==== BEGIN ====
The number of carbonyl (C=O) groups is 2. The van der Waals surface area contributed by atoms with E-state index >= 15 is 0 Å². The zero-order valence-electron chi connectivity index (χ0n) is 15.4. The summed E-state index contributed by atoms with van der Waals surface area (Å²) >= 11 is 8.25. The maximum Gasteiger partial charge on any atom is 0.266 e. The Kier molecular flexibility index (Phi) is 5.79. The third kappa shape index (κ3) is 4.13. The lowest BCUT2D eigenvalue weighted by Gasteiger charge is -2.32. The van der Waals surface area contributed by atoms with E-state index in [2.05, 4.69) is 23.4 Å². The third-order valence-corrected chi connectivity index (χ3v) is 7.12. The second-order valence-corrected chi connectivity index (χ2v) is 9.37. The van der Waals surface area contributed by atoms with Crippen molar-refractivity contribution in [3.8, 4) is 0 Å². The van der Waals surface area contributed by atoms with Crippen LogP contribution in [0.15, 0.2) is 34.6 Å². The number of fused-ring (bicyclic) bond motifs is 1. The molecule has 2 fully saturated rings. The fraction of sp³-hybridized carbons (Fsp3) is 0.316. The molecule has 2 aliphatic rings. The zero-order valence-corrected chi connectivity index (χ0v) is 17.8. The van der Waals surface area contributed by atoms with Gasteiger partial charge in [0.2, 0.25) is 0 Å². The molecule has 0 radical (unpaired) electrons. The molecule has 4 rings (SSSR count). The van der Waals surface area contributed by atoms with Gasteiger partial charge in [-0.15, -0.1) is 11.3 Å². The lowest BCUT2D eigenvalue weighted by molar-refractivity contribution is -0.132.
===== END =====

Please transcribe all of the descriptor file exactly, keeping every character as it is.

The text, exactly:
The number of carbonyl (C=O) groups is 2. The van der Waals surface area contributed by atoms with E-state index >= 15 is 0 Å². The zero-order valence-electron chi connectivity index (χ0n) is 15.4. The summed E-state index contributed by atoms with van der Waals surface area (Å²) >= 11 is 8.25. The maximum Gasteiger partial charge on any atom is 0.266 e. The Kier molecular flexibility index (Phi) is 5.79. The third kappa shape index (κ3) is 4.13. The lowest BCUT2D eigenvalue weighted by Gasteiger charge is -2.32. The van der Waals surface area contributed by atoms with E-state index in [2.05, 4.69) is 23.4 Å². The third-order valence-corrected chi connectivity index (χ3v) is 7.12. The second-order valence-corrected chi connectivity index (χ2v) is 9.37. The van der Waals surface area contributed by atoms with Crippen molar-refractivity contribution in [3.8, 4) is 0 Å². The van der Waals surface area contributed by atoms with Crippen LogP contribution in [0.15, 0.2) is 34.6 Å². The number of fused-ring (bicyclic) bond motifs is 1. The molecule has 2 fully saturated rings. The fraction of sp³-hybridized carbons (Fsp3) is 0.316. The molecule has 2 aliphatic rings. The zero-order valence-corrected chi connectivity index (χ0v) is 17.8. The van der Waals surface area contributed by atoms with Gasteiger partial charge in [0.2, 0.25) is 0 Å². The molecule has 0 radical (unpaired) electrons. The molecule has 4 rings (SSSR count). The van der Waals surface area contributed by atoms with Gasteiger partial charge in [-0.15, -0.1) is 11.3 Å². The lowest BCUT2D eigenvalue weighted by molar-refractivity contribution is -0.132.